Things You'll Need
Concord grapes are a popular grape for the home grower as they can be used both as a table grape or pressed to make juice. It is the most widely planted grape east of the Rockies and is very hardy. Knowing how to prune your grapes is the secret to getting lots of grapes. Vines must be pruned severely and methodically for the best yield. Without pruning, grapes can quickly become tangled messes with very little fruit.
Prune in late winter when the vines are dormant. Do not prune during periods of severe frost or after the sap starts to rise. Only prune last year's growth as grapes grow on the current growth from last year's wood.
Find the old wood. It is easily recognizable because it is coarse. From the tip of the new growth, follow the vine back until you reach the coarser bark.
From the old growth, come forward four or five buds and cut the vine with the pruning shears.
Prune again in the spring. After the new leaves are fully developed in the spring, you can prune again. Remove all the weak or thin shoots, leaving only the strongest.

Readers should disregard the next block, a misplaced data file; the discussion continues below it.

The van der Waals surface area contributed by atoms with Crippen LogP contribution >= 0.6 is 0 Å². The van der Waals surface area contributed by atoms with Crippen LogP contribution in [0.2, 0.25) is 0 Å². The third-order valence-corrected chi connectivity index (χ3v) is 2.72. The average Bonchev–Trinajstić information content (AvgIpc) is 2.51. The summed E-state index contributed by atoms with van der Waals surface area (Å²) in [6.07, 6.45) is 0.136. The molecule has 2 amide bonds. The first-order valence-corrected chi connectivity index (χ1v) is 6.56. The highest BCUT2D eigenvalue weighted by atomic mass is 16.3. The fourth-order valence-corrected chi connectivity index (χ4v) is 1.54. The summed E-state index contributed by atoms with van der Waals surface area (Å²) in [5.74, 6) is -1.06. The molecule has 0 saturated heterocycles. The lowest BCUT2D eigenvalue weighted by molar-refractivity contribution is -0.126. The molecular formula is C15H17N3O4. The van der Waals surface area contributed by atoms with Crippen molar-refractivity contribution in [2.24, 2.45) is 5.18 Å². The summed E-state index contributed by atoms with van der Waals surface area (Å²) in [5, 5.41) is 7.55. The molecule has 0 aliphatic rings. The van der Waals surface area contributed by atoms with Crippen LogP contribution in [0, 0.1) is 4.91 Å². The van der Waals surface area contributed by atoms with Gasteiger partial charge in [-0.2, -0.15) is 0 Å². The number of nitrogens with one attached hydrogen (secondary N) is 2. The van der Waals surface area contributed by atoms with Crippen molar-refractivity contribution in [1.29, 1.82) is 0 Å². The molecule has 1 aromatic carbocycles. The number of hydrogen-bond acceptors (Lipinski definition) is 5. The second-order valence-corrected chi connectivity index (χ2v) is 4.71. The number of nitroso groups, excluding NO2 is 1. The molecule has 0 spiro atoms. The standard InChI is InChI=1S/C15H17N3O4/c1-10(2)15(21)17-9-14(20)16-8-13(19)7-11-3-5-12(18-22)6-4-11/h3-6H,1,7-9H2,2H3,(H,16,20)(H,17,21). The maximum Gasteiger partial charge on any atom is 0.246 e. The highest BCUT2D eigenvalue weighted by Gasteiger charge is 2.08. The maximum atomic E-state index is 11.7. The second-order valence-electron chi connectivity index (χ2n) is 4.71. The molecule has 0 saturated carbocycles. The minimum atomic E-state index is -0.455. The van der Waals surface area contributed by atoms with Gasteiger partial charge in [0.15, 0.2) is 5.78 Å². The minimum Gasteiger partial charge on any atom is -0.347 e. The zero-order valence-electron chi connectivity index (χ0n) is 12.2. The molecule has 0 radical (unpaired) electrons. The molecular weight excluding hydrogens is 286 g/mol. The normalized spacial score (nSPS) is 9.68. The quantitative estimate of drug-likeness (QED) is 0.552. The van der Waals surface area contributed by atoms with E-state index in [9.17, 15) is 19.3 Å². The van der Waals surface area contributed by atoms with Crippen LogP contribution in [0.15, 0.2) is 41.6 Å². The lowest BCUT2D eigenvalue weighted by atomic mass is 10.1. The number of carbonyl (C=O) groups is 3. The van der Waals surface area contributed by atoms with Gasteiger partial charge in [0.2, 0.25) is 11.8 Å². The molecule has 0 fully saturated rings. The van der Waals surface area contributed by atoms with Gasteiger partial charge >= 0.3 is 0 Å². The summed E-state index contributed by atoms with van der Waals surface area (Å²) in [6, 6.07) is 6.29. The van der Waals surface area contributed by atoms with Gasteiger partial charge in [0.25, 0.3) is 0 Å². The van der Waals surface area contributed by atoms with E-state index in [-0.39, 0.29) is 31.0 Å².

Prune again in summer. After the vines have fruited, prune shoots back to the third or fourth leaf. Leave the shoots that have grapes on them. Cut out new growth and remove leaves that are shading growing fruit clusters so that the fruit gets as much sun as possible while growing.
Save any long vines you cut and bend them into wreaths. Wrap the vine in three to five circles and secure with wire ties. Remove the leaves. These can be decorated later for holiday or decorative wreaths. The more you cut now, the healthier your grapes will be next year.
Susan Landis-Steward has been a print journalist and editor since 1985, writing for "The Reflector," "The Multnomah Village Post," "The Evergreen Messenger" and "The Oregonian." She has won numerous awards for her reporting and has been published in top academic journals. Landis-Steward has a Master of Science in writing from Portland State University.